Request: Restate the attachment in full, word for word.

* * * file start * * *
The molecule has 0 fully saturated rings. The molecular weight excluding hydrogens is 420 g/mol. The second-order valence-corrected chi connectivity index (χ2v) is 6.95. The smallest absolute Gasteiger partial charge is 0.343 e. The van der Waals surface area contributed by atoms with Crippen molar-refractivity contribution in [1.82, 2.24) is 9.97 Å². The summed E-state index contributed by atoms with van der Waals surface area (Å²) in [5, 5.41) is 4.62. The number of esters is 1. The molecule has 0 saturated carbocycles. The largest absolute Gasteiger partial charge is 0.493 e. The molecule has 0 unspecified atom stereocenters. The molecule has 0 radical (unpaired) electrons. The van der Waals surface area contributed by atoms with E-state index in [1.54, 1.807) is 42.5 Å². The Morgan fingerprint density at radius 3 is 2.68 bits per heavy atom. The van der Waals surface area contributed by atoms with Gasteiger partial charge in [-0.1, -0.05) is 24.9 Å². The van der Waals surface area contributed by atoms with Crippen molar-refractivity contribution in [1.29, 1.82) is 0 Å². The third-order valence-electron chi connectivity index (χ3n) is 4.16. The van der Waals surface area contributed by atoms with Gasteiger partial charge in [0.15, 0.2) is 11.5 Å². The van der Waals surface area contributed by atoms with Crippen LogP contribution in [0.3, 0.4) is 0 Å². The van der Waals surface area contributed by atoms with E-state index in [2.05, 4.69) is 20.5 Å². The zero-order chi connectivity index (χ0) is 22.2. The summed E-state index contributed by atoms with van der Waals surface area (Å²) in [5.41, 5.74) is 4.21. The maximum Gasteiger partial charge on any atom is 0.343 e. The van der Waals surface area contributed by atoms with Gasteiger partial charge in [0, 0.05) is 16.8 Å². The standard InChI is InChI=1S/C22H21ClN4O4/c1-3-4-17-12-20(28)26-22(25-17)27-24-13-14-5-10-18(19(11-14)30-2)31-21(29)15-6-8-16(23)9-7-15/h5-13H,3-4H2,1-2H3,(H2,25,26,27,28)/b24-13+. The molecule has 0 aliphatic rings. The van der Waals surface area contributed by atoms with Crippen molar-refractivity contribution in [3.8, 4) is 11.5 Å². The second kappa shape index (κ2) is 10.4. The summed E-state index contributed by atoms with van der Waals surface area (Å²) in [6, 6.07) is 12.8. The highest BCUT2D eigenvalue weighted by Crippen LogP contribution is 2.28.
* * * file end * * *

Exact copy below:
The molecule has 0 fully saturated rings. The molecular weight excluding hydrogens is 420 g/mol. The second-order valence-corrected chi connectivity index (χ2v) is 6.95. The smallest absolute Gasteiger partial charge is 0.343 e. The van der Waals surface area contributed by atoms with Crippen molar-refractivity contribution in [1.82, 2.24) is 9.97 Å². The summed E-state index contributed by atoms with van der Waals surface area (Å²) in [5, 5.41) is 4.62. The number of esters is 1. The molecule has 0 saturated carbocycles. The largest absolute Gasteiger partial charge is 0.493 e. The molecule has 0 unspecified atom stereocenters. The molecule has 0 radical (unpaired) electrons. The van der Waals surface area contributed by atoms with E-state index in [1.54, 1.807) is 42.5 Å². The Morgan fingerprint density at radius 3 is 2.68 bits per heavy atom. The van der Waals surface area contributed by atoms with Gasteiger partial charge in [-0.1, -0.05) is 24.9 Å². The van der Waals surface area contributed by atoms with Crippen molar-refractivity contribution in [1.29, 1.82) is 0 Å². The third-order valence-electron chi connectivity index (χ3n) is 4.16. The van der Waals surface area contributed by atoms with Gasteiger partial charge in [0.15, 0.2) is 11.5 Å². The van der Waals surface area contributed by atoms with Crippen LogP contribution in [0.3, 0.4) is 0 Å². The van der Waals surface area contributed by atoms with E-state index in [2.05, 4.69) is 20.5 Å². The zero-order chi connectivity index (χ0) is 22.2. The summed E-state index contributed by atoms with van der Waals surface area (Å²) in [5.41, 5.74) is 4.21. The maximum Gasteiger partial charge on any atom is 0.343 e. The van der Waals surface area contributed by atoms with Gasteiger partial charge in [0, 0.05) is 16.8 Å². The standard InChI is InChI=1S/C22H21ClN4O4/c1-3-4-17-12-20(28)26-22(25-17)27-24-13-14-5-10-18(19(11-14)30-2)31-21(29)15-6-8-16(23)9-7-15/h5-13H,3-4H2,1-2H3,(H2,25,26,27,28)/b24-13+. The molecule has 0 aliphatic rings. The van der Waals surface area contributed by atoms with Crippen molar-refractivity contribution in [3.8, 4) is 11.5 Å². The second kappa shape index (κ2) is 10.4. The summed E-state index contributed by atoms with van der Waals surface area (Å²) in [6, 6.07) is 12.8. The highest BCUT2D eigenvalue weighted by Crippen LogP contribution is 2.28.